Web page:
Increasingly, Smart Buildings are being touted as the future of urban construction. A Smart Building is any structure that uses automated processes to automatically control the building's operations including heating, ventilation, air conditioning, lighting, security, power management and other systems. Given that many of the control systems used in Smart Buildings embody risk in their design (a problem that exists in OT – Operational Technology devices in general) the risks to which we refer here are considerable.
BMS systems are computer systems that send and receive instructions across a network to control field devices (e.g. door locking controls). Due to the relatively open nature of this architecture, there are numerous cyber and physical risk vulnerabilities evident. Additionally, many companies rely heavily of third-party vendors to manage their BMS systems.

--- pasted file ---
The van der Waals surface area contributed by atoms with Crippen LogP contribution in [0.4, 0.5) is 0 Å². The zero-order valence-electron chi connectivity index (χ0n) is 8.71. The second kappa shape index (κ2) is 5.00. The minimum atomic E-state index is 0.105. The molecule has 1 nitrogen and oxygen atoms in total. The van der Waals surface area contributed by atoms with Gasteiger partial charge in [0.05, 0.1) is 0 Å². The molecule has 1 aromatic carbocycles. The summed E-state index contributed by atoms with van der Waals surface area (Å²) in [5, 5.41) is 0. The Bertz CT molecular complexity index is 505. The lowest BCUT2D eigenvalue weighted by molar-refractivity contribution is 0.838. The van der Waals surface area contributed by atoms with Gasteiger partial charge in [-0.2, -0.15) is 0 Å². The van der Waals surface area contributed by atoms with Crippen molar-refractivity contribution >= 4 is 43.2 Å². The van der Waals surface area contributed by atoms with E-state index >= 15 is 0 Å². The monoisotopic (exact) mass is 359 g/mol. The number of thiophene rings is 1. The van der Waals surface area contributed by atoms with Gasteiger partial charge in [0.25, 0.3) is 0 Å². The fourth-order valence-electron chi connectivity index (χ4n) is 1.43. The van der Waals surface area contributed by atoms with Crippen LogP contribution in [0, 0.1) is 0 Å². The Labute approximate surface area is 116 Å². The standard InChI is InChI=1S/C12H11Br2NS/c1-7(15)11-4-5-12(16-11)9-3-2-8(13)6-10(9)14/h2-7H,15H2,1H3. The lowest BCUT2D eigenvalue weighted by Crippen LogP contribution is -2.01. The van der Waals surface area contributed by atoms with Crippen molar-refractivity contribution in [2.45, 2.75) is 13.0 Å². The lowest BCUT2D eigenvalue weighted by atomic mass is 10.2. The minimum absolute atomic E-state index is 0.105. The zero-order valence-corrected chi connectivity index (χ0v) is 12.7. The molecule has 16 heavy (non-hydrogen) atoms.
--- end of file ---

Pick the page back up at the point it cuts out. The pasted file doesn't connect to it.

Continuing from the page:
External access to your systems by vendors is a “black box” with introduces another set of risks that need to be managed (recall the Target example earlier). Similarly, disgruntled employees can gain control of BMS systems relatively easily. CIOs often own the risk of these IT systems but do not have the visibility to effectively manage and safeguard them. Effective cybersecurity starts with visibility of assets (which in the case of Smart Buildings and Cities, may be considerable). The next step is effective monitoring of devices for internal and external threats and anomalies coupled with appropriate processes and policies for the people that actually manage the systems bearing in mind that often these people, are external vendors.